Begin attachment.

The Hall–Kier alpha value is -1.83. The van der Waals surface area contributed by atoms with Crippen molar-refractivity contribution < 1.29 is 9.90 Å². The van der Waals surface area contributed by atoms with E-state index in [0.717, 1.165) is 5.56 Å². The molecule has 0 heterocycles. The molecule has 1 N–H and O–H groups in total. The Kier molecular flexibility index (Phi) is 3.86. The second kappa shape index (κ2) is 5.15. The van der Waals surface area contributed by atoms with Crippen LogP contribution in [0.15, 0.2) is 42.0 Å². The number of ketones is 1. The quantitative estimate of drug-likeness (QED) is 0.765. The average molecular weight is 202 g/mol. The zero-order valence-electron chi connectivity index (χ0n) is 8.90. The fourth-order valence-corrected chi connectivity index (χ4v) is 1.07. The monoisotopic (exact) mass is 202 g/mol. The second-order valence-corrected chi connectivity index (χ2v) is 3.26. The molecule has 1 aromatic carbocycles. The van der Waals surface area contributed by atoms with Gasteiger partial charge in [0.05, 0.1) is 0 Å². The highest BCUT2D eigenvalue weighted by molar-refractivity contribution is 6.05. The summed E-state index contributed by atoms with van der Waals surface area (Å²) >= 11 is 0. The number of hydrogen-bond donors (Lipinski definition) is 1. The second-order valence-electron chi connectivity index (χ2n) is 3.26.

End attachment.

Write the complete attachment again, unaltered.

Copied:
The Hall–Kier alpha value is -1.83. The van der Waals surface area contributed by atoms with Crippen molar-refractivity contribution < 1.29 is 9.90 Å². The van der Waals surface area contributed by atoms with E-state index in [0.717, 1.165) is 5.56 Å². The molecule has 0 heterocycles. The molecule has 1 N–H and O–H groups in total. The Kier molecular flexibility index (Phi) is 3.86. The second kappa shape index (κ2) is 5.15. The van der Waals surface area contributed by atoms with Crippen LogP contribution in [0.15, 0.2) is 42.0 Å². The number of ketones is 1. The quantitative estimate of drug-likeness (QED) is 0.765. The average molecular weight is 202 g/mol. The zero-order valence-electron chi connectivity index (χ0n) is 8.90. The fourth-order valence-corrected chi connectivity index (χ4v) is 1.07. The monoisotopic (exact) mass is 202 g/mol. The second-order valence-corrected chi connectivity index (χ2v) is 3.26. The molecule has 1 aromatic carbocycles. The van der Waals surface area contributed by atoms with Gasteiger partial charge in [0.05, 0.1) is 0 Å². The highest BCUT2D eigenvalue weighted by molar-refractivity contribution is 6.05. The summed E-state index contributed by atoms with van der Waals surface area (Å²) >= 11 is 0. The number of hydrogen-bond donors (Lipinski definition) is 1. The second-order valence-electron chi connectivity index (χ2n) is 3.26.